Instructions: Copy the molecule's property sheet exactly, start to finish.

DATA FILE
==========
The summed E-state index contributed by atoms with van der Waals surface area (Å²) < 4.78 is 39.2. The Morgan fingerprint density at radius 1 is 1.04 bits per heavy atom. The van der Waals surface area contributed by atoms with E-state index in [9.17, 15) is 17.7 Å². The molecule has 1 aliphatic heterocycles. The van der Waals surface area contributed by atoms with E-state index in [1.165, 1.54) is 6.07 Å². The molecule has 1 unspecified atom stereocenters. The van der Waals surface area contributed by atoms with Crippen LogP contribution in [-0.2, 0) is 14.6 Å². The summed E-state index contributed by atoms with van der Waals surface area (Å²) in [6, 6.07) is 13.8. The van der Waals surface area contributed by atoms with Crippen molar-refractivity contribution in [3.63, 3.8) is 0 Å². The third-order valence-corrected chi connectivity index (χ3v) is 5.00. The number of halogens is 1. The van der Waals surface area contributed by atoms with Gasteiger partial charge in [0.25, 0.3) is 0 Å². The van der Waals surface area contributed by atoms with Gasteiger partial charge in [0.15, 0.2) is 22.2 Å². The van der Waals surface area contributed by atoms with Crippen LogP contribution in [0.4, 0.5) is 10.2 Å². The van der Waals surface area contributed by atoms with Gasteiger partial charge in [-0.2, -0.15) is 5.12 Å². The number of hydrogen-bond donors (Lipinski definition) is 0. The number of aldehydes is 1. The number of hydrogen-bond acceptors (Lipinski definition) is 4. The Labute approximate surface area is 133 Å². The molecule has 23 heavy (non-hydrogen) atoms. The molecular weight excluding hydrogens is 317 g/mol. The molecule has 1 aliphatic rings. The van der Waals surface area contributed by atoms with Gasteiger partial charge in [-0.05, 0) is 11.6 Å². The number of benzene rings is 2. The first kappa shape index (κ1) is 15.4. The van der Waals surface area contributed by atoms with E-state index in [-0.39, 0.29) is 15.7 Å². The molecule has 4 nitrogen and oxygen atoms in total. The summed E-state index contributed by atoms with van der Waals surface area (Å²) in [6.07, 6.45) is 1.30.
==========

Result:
The summed E-state index contributed by atoms with van der Waals surface area (Å²) < 4.78 is 39.2. The Morgan fingerprint density at radius 1 is 1.04 bits per heavy atom. The van der Waals surface area contributed by atoms with E-state index in [9.17, 15) is 17.7 Å². The molecule has 1 aliphatic heterocycles. The van der Waals surface area contributed by atoms with E-state index in [1.165, 1.54) is 6.07 Å². The molecule has 1 unspecified atom stereocenters. The van der Waals surface area contributed by atoms with Crippen LogP contribution in [-0.2, 0) is 14.6 Å². The summed E-state index contributed by atoms with van der Waals surface area (Å²) in [6, 6.07) is 13.8. The van der Waals surface area contributed by atoms with Crippen molar-refractivity contribution in [3.63, 3.8) is 0 Å². The third-order valence-corrected chi connectivity index (χ3v) is 5.00. The number of halogens is 1. The van der Waals surface area contributed by atoms with Gasteiger partial charge in [0.25, 0.3) is 0 Å². The van der Waals surface area contributed by atoms with Gasteiger partial charge in [0.15, 0.2) is 22.2 Å². The van der Waals surface area contributed by atoms with Crippen LogP contribution in [0.4, 0.5) is 10.2 Å². The van der Waals surface area contributed by atoms with Gasteiger partial charge in [-0.2, -0.15) is 5.12 Å². The number of hydrogen-bond donors (Lipinski definition) is 0. The number of aldehydes is 1. The number of hydrogen-bond acceptors (Lipinski definition) is 4. The Labute approximate surface area is 133 Å². The molecule has 23 heavy (non-hydrogen) atoms. The molecular weight excluding hydrogens is 317 g/mol. The molecule has 1 aliphatic rings. The van der Waals surface area contributed by atoms with Gasteiger partial charge in [-0.05, 0) is 11.6 Å². The number of benzene rings is 2. The first kappa shape index (κ1) is 15.4. The van der Waals surface area contributed by atoms with E-state index in [-0.39, 0.29) is 15.7 Å². The molecule has 4 nitrogen and oxygen atoms in total. The summed E-state index contributed by atoms with van der Waals surface area (Å²) in [6.07, 6.45) is 1.30.